|M.Sc Student||Tom Mayblum|
|Subject||Advances in Spatiotemporally-Focused Bidirectional|
Multiphoton Neuronal Interfaces
|Department||Department of Biomedical Engineering||Supervisors||Dr. Brosh Inbar|
|Full Professor Shoham Shy|
Multiphoton optogenetics, the use of multi-photon excitation to precisely activate optogenetic probes, is currently the only way to achieve cellular-resolution optical stimulation and recording in three-dimensional, scattering brain tissue. Despite major advancements, this approach still has fundamental limitations: in imaging applications, standard single-point scanning has a trade-off between the volumetric imaging rate and the accessible field-of-view (FOV), while in stimulation applications, achieving an effective multiphoton excitation of large membrane patches is still nontrivial. Temporal focusing (TF) is a powerful solution which can be used to overcome these challenges. Here, we address fundamental aspects in the design of TF multiphoton optogenetics systems which are used for rapid, high spatial resolution imaging, and for generating temporally focused flexible three-dimensional patterns.
First, we implemented and examined the characteristics of two different solutions for simultaneously stimulating large patches of membrane. The first solution utilizes computer generated holography (CGH) to produce a cell-matched light patch consisting of numerous diffraction limited spots. While the axial sectioning of multiphoton holographic patches increases linearly with the patch’s lateral dimension, quickly exceeding cellular dimensions, the introduction of TF limits this effect, providing a regime with suitably cell matched patches. In the second solution, we employ simultaneous spatiotemporal focusing (SSTF) in a unique optical system design, which is used to shape a focal spot that approximately fits the size of a target nerve cell in both the lateral and axial dimensions.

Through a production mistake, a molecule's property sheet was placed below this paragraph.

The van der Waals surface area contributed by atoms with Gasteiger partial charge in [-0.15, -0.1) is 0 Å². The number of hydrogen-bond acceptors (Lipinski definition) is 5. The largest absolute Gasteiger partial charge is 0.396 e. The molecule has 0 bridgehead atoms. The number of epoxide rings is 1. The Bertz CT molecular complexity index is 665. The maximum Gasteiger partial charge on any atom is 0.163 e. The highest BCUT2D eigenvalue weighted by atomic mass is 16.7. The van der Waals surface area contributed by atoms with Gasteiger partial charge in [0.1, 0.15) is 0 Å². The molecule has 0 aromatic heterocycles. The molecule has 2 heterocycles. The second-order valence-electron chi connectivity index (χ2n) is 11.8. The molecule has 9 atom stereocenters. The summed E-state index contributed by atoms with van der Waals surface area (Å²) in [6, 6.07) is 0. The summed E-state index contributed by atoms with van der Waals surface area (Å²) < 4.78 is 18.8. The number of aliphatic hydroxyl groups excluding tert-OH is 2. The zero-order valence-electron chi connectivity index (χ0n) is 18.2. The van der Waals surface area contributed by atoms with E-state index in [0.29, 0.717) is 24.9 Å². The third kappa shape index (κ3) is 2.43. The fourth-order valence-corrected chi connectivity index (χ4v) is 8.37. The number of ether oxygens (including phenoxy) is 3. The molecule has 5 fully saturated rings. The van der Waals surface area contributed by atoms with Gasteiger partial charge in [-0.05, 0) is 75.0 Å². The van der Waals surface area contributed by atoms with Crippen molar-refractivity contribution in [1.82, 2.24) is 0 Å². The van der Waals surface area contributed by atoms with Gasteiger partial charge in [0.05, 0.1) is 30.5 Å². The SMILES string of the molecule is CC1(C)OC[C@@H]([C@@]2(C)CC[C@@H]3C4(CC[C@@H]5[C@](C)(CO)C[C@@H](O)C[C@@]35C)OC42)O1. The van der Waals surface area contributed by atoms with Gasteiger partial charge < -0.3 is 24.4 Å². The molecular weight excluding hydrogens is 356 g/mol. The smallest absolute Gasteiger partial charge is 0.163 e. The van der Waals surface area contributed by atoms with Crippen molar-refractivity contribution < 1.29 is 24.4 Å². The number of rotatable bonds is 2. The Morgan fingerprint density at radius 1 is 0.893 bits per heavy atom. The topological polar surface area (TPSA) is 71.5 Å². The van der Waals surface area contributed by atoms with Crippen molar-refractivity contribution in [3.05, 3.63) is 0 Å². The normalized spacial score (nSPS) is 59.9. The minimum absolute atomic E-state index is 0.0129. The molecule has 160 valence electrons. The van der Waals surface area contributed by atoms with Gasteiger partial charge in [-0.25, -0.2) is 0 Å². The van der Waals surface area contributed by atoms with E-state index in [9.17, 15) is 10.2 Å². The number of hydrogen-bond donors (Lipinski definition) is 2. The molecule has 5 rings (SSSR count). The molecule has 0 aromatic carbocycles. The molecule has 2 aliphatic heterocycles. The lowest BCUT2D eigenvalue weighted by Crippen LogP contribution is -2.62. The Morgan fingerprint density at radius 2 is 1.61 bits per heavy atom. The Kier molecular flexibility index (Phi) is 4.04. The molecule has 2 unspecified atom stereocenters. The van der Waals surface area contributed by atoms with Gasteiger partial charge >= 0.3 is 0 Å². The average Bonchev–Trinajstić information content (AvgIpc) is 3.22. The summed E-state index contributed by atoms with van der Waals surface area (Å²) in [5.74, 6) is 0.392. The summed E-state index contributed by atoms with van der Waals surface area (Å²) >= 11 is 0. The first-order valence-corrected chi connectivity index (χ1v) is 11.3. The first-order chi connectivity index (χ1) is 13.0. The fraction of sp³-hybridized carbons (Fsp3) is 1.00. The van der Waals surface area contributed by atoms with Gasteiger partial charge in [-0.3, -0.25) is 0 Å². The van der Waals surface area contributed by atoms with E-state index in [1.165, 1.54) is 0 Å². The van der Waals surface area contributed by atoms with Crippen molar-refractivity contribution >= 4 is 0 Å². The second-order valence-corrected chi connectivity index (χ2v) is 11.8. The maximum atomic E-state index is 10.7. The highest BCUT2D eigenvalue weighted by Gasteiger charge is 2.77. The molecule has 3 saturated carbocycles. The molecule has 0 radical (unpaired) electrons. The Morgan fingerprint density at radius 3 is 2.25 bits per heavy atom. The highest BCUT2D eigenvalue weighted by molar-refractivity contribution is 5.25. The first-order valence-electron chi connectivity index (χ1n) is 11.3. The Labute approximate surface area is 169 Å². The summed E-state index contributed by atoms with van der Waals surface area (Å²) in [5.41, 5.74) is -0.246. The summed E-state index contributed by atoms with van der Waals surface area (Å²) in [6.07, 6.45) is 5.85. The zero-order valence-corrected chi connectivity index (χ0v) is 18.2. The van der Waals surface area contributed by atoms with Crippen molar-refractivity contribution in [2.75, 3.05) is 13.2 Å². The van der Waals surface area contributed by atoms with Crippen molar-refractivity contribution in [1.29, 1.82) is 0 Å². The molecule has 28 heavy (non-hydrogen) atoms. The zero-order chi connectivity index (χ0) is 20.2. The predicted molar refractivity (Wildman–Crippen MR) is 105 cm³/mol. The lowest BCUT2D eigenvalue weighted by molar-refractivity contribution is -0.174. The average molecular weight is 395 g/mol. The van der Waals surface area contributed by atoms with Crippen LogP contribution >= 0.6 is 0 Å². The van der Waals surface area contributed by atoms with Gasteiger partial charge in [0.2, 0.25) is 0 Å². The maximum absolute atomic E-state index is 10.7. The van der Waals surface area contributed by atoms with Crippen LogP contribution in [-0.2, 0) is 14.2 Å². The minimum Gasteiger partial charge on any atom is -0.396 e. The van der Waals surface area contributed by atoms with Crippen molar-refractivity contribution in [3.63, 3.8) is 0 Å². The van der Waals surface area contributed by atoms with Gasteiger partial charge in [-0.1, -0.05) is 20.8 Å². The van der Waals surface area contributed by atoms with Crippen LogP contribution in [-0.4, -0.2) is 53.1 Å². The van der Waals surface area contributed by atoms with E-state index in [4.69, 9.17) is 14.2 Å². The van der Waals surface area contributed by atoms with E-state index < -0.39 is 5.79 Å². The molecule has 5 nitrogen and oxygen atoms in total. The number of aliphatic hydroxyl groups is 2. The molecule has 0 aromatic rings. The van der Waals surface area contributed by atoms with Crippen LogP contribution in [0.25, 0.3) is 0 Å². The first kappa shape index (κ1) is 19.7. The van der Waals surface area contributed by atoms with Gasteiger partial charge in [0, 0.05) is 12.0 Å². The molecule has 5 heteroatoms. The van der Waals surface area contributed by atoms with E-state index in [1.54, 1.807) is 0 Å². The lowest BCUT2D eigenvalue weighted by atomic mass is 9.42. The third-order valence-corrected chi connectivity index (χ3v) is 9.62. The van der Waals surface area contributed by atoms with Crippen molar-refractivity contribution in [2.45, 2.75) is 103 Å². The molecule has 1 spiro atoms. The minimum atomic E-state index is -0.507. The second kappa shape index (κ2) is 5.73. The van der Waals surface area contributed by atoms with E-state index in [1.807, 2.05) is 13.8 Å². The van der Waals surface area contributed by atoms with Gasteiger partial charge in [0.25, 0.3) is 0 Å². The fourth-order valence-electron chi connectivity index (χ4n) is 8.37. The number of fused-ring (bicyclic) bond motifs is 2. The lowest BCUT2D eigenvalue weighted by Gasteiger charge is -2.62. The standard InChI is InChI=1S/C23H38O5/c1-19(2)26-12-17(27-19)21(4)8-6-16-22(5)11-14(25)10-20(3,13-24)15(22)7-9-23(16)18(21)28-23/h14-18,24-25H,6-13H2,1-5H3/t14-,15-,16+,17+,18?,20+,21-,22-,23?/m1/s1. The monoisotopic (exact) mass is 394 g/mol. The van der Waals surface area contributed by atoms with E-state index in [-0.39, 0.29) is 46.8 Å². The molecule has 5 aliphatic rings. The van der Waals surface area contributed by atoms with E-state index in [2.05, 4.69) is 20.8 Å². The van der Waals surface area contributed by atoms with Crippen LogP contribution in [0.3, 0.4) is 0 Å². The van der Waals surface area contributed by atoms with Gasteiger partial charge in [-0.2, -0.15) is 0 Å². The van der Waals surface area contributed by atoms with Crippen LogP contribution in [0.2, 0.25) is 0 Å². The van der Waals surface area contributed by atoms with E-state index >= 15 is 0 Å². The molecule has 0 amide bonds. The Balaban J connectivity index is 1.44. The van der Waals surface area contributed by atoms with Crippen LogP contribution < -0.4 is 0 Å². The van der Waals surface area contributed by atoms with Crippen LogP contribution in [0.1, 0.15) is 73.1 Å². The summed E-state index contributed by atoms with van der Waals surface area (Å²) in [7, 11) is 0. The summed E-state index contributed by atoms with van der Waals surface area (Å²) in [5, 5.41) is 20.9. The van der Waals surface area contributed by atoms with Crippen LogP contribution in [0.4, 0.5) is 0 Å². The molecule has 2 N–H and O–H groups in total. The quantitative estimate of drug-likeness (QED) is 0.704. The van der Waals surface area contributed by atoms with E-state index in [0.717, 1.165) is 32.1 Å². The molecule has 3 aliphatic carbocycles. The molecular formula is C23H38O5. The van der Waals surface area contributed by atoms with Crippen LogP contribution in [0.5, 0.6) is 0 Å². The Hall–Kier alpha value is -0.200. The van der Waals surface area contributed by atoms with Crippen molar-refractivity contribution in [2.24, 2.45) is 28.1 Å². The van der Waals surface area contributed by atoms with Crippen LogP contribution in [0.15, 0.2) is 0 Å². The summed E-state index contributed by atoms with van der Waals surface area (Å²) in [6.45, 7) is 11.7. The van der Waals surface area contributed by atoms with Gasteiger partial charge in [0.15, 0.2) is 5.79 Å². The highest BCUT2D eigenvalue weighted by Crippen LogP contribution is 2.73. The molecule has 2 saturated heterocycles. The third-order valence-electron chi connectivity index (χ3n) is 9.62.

Next, we examined the performance in scattering tissue of a hybrid imaging system combining a standard two-photon laser scanning microscope (TPLSM) with a TF setup. We demonstrate the registration of high spatial resolution volumetric images with high temporal resolution volumetric activity patterns acquired by the two modalities and the ability to observe spontaneous neuronal activity patterns in volumes over 150µm deep inside acute mouse brain slices.
Our work demonstrates the capability of spatiotemporal focusing systems to address fundamental issues in multiphoton optogenetic applications and to enable flexible control over spatial-temporal patterns, providing novel tools for bidirectional neuronal interfacing. These systems can be easily integrated into the optical path of multiphoton microscopes.